Ode to Afi, or, The Journey to WORDS, and Back Again

Towards the end of April, all of the ETAs and the WORDS winners from their schools gathered for the national WORDS competition in Jakarta.  Every single student there was incredible.  I actually wrote the Indoneisaful article about the 2015 competition, so if you want to read all about the amazing weekend that was WORDS, I suggest you head over there.

I don’t want to write about WORDS here.  I want to write about the journey there, and, also, about the journey that has continued, in part because of WORDS.  I want to write about Afi, and how this one student has come to shape a huge part of my time at SMAN 10.

Untitled 1Afi is a quirky, intelligent, funny girl, who loves Doctor Who, tries to read Shakespeare in her spare time, and never lacks a quick-witted response (in English, no less) whenever you talk to her.  (When I asked her what she had learned from her weekend at the National WORDS Competition, her first response was, “Thou shalt not eat four plates of breakfast. Believe me, I tried. It didn’t end very well.”)  I always enjoy runninginto her after school or in the dorm; she will always make me smile.

Afi amazed everyone at my local WORDS competition.  It was understood, even then, that she would have to improve very little in order stand a chance at winning at the national competition.  Nonetheless, she and I still had our work cut out for us in the weeks leading to Jakarta.

The challenge was not her English.  Afi actually learned English, from her parents, before she learned Indonesian, and she sounds almost exactly like a native speaker.[1]  The challenge was not her speech: it sounded like poetry, and had almost everyone, including me, was in tears even the first time she gave it.

The challenge, for Afi, was getting through the speech, emotionally.

Her speech was about a childhood friend with Autism, the son of some of her parents’ closest university friends.  Afi and this young man, grew up together almost as siblings, and she credits him as being one of the most powerful forces that shaped her into the young woman she is today.  Just a week beforeSMAN 10’s WORDS Competition, her friend passed away due to diabetes and kidney failure.  Afi, who had originally planned to take on the topic of being a young Muslim woman in a world where she accused of being a member of ISIS in online English chatrooms, almost dropped out of the WORDS Competition altogether before deciding, two days before the competition, that she wanted to try to talk about her friend in her speech.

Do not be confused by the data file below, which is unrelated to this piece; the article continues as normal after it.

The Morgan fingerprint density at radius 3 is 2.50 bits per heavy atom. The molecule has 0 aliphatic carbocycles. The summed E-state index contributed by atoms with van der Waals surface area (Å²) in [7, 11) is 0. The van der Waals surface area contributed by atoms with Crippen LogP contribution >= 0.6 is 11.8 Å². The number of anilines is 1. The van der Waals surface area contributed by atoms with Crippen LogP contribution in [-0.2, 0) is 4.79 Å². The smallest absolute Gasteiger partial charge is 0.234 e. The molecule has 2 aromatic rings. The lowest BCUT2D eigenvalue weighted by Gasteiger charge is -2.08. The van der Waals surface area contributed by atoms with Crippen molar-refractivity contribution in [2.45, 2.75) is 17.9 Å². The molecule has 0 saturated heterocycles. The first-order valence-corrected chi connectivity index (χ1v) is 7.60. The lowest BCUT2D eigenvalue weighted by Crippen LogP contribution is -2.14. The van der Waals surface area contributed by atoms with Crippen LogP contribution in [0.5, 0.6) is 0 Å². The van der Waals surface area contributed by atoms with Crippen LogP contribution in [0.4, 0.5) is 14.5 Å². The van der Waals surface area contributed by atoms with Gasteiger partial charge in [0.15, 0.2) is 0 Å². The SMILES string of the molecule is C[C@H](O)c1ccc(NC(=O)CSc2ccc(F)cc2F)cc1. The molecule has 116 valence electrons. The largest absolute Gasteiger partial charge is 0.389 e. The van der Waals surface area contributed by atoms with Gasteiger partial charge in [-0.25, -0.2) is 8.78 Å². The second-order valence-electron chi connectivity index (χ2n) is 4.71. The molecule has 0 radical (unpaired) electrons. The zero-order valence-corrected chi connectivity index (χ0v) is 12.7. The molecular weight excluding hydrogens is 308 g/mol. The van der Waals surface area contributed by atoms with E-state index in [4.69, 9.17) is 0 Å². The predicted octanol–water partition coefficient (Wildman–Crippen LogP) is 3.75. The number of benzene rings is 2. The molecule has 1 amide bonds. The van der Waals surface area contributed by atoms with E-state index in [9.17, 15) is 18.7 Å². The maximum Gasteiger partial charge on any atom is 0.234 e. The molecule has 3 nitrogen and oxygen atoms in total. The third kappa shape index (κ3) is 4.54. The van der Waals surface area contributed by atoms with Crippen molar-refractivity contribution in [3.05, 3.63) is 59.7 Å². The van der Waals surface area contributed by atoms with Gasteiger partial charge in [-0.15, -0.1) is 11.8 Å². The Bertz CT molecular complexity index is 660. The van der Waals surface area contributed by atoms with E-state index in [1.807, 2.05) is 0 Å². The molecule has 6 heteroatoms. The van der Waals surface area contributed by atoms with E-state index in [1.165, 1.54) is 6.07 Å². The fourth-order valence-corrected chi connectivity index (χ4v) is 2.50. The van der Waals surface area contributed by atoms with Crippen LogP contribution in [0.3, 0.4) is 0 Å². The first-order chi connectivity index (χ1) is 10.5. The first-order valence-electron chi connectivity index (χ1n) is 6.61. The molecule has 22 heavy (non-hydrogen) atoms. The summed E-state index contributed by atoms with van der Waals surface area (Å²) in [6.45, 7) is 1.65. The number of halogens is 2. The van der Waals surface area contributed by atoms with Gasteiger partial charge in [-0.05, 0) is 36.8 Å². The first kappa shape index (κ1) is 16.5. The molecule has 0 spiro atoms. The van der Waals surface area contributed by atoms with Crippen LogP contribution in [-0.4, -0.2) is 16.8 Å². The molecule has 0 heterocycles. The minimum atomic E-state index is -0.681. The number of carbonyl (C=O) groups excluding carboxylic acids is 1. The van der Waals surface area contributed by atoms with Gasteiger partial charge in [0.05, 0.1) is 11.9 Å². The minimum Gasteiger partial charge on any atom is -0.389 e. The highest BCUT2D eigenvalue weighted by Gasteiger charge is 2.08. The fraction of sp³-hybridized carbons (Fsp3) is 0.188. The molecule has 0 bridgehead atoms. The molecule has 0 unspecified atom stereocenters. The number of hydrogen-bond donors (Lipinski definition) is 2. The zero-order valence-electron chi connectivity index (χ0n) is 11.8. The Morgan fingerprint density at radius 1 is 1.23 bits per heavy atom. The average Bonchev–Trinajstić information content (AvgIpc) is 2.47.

She came to me for help in preparing her speech, and it was so clear how difficult it was for her to talk about this topic.  I worried it was too much, too soon, for her to give this speech in front of everyone.  But she wanted to try, and I was not going to stand in her way.

She made it through the local competition beautifully.  Then the real work began.

Afi’s speech was too long, and much of it needed to be cut to meet the national requirements.  Cutting a speech down is difficult for anyone, but it is even more difficult when you have to eliminate words about a close friend whom you are trying to honor.

Once we had a speech, we practiced as much as we could together—in empty classrooms, in the office after everyone had gone home (we were almost locked in by security a few times), in my room late at night (she delivering her speech quietly, in order to avoid getting caught breaking curfew)—and while often she delivered her speech perfectly, and I had almost no suggestions to give her, more than once she had to stop because it was simply too much.

I have been in Afi’s shoes.  After losing one of my closest friends in a car crash my junior year of college, I tried to use spoken word poetry as a way to keep her memory alive, and find a way to express how important a person she was.  In the end, doing so actually helped me to cope with the emptiness that had replaced her presence, but there was no denying that sometimes reciting the words I had written for her opened and deepened wounds I had thought were in the process of healing.

I would never have imagined that sharing this story would become part of my coaching for my WORDS student.  But by describing my own experience to Afi, I was able to show her that her pain did not make her weak, that her struggle to articulate how she felt did not make her a bad friend.  I told her, again and again, that the cacophony of emotions that battered her heart every time she practiced her speech—the sadness, the frustration, the cold emptiness and the fiery anger—was natural, was okay.

Afi was worried about the national competition, understandably.  At SMAN 10’s Competition, she was delivering her speech in front of people who knew her and cared about her; in Jakarta, she would be pouring her heart out  in a room full of strangers.

We were prepared.  I did not let us leave without a plan.  I was to wait near the stage, and after her speech, she would tell me what she needed.  If she was okay, we would go back to our seats.  If she needed to, we would find a place to hide and cry.

During the first round, Afi did a fantastic job of delivering her speech, “Another Set of Wings.”   She choked up a little at the end, but she powered through, and did great honor to her friend.  I met her off stage, and asked her what she needed.   “Let’s go to the bathroom,” she said to me, and we left.  It did not take her long to compose herself, strong young woman that she is, and we returned to enjoy the rest of the speeches.

When the names of the seven finalists were announced, and Afi’s name was called, I was overjoyed.  After all the emotional turmoil she had undergone to get to that point, I was glad she was able to achieve something special, in honor of her friend.  Later, when I asked her how she felt, hearing that she was a finalist, she told me: